PIERRE, S.D. (KELO) — The South Dakota Constitution requires that the Legislature open its regular session at the seat of state government on the second Tuesday of January. But there’s nothing that says where or when lawmakers must finish.
That means the Senate and the House of Representatives can conduct business from the homes and offices of their members Monday, when lawmakers hold the final day of the 2020 session.
The contagious and potentially deadly respiratory virus known as COVID-19 is why most of the 105 probably will stay away. The Legislative Research Council announced the unusual plan Wednesday.
LRC director Jason Hancock provided more explanation to KELOLAND News.
“Very few people will be in the room, physically, when the Legislature meets. This will enable them to keep the CDC-recommended physical distance between individuals. The rooms on the third and fourth floors of the Capitol are also undergoing a second deep cleaning of all surfaces today, and LRC will have hand sanitizer readily available for those few individuals who will actually be in the room,” Hancock said.
Hancock said Wednesday the Legislature could meet again in 2020.
“Discussions are ongoing between the governor’s office and legislative leaders regarding a possible special session later this year, but no decisions have been made. The primary focus right now is on the March 30 veto day session of the Legislature,” Hancock said.
Representative Bob Glanzer, a Huron Republican, has tested positive for COVID-19 since the 2020 session’s main run wrapped up March 12. Glanzer was in the House chamber for some of that day but left the Capitol before several votes that evening.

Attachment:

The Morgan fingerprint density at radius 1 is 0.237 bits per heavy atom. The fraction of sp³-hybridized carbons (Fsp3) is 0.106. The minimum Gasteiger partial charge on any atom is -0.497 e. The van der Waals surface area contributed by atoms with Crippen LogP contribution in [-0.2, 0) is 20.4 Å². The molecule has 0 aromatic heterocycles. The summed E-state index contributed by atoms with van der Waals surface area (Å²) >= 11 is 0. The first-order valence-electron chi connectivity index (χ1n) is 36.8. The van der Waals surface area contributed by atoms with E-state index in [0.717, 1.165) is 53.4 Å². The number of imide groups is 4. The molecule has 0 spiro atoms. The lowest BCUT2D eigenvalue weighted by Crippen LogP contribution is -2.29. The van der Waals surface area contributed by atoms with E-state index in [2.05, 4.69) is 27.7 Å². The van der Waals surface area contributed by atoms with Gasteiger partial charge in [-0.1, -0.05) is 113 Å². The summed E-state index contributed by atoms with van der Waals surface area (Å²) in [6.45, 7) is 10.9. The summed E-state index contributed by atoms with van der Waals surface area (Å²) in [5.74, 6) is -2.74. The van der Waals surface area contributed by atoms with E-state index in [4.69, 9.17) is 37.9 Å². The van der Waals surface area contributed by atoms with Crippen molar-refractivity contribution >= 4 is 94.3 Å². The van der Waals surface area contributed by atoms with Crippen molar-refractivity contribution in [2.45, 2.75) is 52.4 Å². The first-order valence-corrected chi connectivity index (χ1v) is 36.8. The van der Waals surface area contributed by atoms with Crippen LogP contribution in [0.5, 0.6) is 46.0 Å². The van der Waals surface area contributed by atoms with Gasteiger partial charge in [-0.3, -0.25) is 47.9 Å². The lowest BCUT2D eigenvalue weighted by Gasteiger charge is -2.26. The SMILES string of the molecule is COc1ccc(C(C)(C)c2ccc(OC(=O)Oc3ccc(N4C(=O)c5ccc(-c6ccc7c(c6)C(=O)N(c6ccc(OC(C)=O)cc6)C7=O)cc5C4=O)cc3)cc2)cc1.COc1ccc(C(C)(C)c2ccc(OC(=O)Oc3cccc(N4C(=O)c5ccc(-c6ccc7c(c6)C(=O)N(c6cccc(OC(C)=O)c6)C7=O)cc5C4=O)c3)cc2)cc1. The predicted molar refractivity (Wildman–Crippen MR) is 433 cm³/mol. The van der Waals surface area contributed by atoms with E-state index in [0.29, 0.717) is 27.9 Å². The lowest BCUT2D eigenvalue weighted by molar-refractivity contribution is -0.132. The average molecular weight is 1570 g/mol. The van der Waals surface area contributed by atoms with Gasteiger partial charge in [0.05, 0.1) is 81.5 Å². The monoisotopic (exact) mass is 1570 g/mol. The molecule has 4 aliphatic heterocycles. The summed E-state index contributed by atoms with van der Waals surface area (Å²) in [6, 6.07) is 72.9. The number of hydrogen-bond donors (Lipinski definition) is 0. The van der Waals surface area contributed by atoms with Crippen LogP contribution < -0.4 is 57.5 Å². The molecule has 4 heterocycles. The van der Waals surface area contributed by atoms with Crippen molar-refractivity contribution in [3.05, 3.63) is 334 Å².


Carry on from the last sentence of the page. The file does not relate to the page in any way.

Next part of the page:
Another lawmaker, Representative Spencer Gosch, a Glenham Republican, didn’t take part that day because he was receiving health tests.
Hancock said Wednesday his office hadn’t been officially notified by Glanzer or any other lawmaker who might have tested positive for COVID-19.
The schedule for Monday calls for the House and the Senate to gavel-in at 11 a.m. CT. The House will first consider two of the bills that Governor Kristi Noem so far has vetoed, HB 1012 and HB 1013. The Senate meanwhile will first consider whether to make changes the governor wants in SB 20 and SB 75.
29 pieces of legislation meanwhile still awaited decisions from the governor as of Wednesday evening, according to the LRC website. Many are spending bills.
“The South Dakota Legislature is conducting the essential business that it must complete for the people of South Dakota, but is doing so in a responsible manner that will both protect the health of its members, and help prevent the spread of a potentially lethal disease,” Hancock said.